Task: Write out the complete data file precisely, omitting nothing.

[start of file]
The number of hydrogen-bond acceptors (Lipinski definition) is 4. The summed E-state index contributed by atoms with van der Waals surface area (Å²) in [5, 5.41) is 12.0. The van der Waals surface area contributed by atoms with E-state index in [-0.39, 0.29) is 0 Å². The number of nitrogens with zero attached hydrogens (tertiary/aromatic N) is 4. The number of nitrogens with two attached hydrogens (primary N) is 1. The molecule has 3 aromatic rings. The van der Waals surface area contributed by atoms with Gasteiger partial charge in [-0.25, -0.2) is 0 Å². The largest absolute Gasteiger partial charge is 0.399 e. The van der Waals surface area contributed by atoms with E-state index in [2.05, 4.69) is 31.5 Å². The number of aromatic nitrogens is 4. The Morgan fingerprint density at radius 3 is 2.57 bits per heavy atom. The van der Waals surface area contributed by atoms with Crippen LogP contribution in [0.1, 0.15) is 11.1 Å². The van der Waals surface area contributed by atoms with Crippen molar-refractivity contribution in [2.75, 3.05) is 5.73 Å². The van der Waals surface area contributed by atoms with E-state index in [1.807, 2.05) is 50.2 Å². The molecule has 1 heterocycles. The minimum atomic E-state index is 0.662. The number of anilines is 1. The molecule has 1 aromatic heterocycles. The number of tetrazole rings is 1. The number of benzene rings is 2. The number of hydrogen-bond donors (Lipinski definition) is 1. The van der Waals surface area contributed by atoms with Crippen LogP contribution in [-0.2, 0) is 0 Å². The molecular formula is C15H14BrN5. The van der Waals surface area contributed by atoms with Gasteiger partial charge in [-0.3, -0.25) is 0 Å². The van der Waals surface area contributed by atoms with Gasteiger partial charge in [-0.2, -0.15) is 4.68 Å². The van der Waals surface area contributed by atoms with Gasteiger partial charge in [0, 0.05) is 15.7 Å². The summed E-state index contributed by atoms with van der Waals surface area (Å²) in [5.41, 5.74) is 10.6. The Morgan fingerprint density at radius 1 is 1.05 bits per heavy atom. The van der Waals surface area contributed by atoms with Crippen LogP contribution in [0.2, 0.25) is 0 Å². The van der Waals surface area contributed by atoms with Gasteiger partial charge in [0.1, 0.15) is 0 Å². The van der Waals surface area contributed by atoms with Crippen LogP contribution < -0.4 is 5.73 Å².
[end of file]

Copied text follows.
The number of hydrogen-bond acceptors (Lipinski definition) is 4. The summed E-state index contributed by atoms with van der Waals surface area (Å²) in [5, 5.41) is 12.0. The van der Waals surface area contributed by atoms with E-state index in [-0.39, 0.29) is 0 Å². The number of nitrogens with zero attached hydrogens (tertiary/aromatic N) is 4. The number of nitrogens with two attached hydrogens (primary N) is 1. The molecule has 3 aromatic rings. The van der Waals surface area contributed by atoms with Gasteiger partial charge in [-0.25, -0.2) is 0 Å². The largest absolute Gasteiger partial charge is 0.399 e. The van der Waals surface area contributed by atoms with E-state index in [2.05, 4.69) is 31.5 Å². The number of aromatic nitrogens is 4. The Morgan fingerprint density at radius 3 is 2.57 bits per heavy atom. The van der Waals surface area contributed by atoms with Crippen LogP contribution in [0.1, 0.15) is 11.1 Å². The van der Waals surface area contributed by atoms with Crippen molar-refractivity contribution in [2.75, 3.05) is 5.73 Å². The van der Waals surface area contributed by atoms with E-state index in [1.807, 2.05) is 50.2 Å². The molecule has 1 heterocycles. The minimum atomic E-state index is 0.662. The number of anilines is 1. The molecule has 1 aromatic heterocycles. The number of tetrazole rings is 1. The number of benzene rings is 2. The number of hydrogen-bond donors (Lipinski definition) is 1. The van der Waals surface area contributed by atoms with Crippen LogP contribution in [-0.2, 0) is 0 Å². The molecular formula is C15H14BrN5. The van der Waals surface area contributed by atoms with Gasteiger partial charge in [-0.3, -0.25) is 0 Å². The van der Waals surface area contributed by atoms with Gasteiger partial charge in [-0.2, -0.15) is 4.68 Å². The van der Waals surface area contributed by atoms with Gasteiger partial charge in [0, 0.05) is 15.7 Å². The summed E-state index contributed by atoms with van der Waals surface area (Å²) in [5.41, 5.74) is 10.6. The Morgan fingerprint density at radius 1 is 1.05 bits per heavy atom. The van der Waals surface area contributed by atoms with Crippen LogP contribution in [0.2, 0.25) is 0 Å². The van der Waals surface area contributed by atoms with Gasteiger partial charge in [0.1, 0.15) is 0 Å². The van der Waals surface area contributed by atoms with Crippen LogP contribution < -0.4 is 5.73 Å².